Article Text


Benign multiple sclerosis? Clinical course, long term follow up, and assessment of prognostic factors
  1. S A Hawkinsa,b,
  2. G V McDonnella
  1. aNorthern Ireland Regional Neurology Service, Royal Victoria Hospital, Belfast, Northern Ireland, UK, bSchool of Clinical Medicine, The Queen’s University of Belfast, Belfast, Northern Ireland, UK
  1. Dr GV McDonnell, Northern Ireland Regional Neurology Service, Quin House, Royal Victoria Hospital, Belfast BT12 6BA, Northern Ireland, UK. Telephone 0044 1232 240503 ext 4325; fax 0044 1232 235258.


OBJECTIVE To establish the characteristics of patients following a benign course of multiple sclerosis and evaluate the importance of potential prognostic factors. Also, an assessment of the value of the Kurtzke EDSS as a prognostic indicator has been undertaken in patients previously determined to have benign multiple sclerosis, after 10 years of follow up.

METHODS A prevalence study in the Coleraine, Ballymena, Ballymoney, and Moyle districts of Northern Ireland used the Kurtzke expanded disability scale score (EDSS) in 259 patients with multiple sclerosis. Of these, 181 had had multiple sclerosis for⩾10 years, 36 having benign disease (EDSS⩽3.0) ⩾10 years after onset. Clinical and demographic details of the various patient groups, including the minimal record of disability, were compared. The 1987 study in Northern Ireland identified 33 patients with benign multiple sclerosis. Twenty eight were available for follow up in 1996 along with 42 contemporary non-benign patients.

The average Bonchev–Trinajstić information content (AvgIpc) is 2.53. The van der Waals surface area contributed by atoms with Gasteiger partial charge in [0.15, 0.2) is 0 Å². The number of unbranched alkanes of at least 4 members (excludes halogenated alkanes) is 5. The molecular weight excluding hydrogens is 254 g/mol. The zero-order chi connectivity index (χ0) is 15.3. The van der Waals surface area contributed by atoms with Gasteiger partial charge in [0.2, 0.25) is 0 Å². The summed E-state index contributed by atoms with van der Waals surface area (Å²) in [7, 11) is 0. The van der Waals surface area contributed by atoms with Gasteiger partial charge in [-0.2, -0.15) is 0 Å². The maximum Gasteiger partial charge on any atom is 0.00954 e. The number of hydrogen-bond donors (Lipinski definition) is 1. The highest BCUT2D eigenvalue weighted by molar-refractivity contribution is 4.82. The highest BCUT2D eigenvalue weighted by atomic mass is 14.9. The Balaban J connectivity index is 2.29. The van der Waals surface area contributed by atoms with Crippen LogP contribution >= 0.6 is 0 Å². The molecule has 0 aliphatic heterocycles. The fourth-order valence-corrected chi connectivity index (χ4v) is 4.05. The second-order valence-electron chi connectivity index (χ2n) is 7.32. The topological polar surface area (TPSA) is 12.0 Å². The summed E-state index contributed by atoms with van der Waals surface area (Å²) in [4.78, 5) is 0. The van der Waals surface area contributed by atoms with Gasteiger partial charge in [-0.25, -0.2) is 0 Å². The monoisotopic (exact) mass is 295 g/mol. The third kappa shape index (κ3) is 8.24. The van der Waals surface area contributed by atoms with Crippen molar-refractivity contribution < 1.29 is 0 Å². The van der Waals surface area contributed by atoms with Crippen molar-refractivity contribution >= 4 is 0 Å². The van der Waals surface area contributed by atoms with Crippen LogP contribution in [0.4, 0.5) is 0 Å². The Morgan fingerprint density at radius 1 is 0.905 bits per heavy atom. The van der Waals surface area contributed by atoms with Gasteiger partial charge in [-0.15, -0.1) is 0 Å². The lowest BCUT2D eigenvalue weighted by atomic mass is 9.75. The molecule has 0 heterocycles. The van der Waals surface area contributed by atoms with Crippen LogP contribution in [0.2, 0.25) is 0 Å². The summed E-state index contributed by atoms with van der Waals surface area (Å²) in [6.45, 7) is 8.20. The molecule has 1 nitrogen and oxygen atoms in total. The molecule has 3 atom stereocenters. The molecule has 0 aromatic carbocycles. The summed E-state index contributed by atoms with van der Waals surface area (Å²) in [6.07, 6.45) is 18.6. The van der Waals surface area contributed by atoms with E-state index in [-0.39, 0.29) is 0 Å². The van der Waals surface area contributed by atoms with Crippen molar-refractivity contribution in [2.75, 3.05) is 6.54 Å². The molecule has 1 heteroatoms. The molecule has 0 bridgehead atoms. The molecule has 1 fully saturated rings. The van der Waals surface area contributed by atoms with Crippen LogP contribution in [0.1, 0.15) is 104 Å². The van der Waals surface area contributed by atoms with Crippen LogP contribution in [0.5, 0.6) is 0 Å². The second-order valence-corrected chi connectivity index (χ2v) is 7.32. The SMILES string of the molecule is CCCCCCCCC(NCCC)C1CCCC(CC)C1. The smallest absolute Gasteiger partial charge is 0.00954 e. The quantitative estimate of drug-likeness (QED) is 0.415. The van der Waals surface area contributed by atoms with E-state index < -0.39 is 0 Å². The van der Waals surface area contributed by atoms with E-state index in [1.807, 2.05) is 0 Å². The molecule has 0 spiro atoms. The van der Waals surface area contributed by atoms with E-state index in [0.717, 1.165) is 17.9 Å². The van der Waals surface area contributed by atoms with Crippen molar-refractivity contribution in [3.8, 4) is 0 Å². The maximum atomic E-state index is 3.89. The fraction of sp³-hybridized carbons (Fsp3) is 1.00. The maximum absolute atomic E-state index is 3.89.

RESULTS Patients with benign multiple sclerosis were predominantly women (ratio 4.1:1 v 2.1:1) and younger at onset (25.8 v 31.2 years). Commonest symptoms at onset were sensory and optic neuritis (33.3% each). Patients with late onset (older than 40 years) were less likely to have a benign course, more likely to have a progressive course from onset, significantly more likely to have motor disturbance at presentation, and had a lesser female predominance. Optic neuritis was significantly more common in those with a younger age at onset. In the follow up study, patients with benign multiple sclerosis continued to have a more favourable course than non-benign counterparts but progression of disability and to the secondary progressive phase remained significant.

CONCLUSIONS The association of female sex, early onset, and presentation with optic neuritis and sensory symptoms with a favourable course is confirmed. However, although the EDSS does provide a useful indicator of prognosis, the label “benign multiple sclerosis” is often temporary as apparently benign disease often becomes disabling.

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It is clear that the course of the disease in multiple sclerosis is characterised by a wide range of rates of progression. Subclinical cases have been identified in twin studies, in which aymptomatic twins of clinically affected patients have undergone MRI.1 One postmortem study identified five unexpected cases of multiple sclerosis2 and it was suggested that subclinical multiple sclerosis may be at least as common as clinically diagnosed disease.3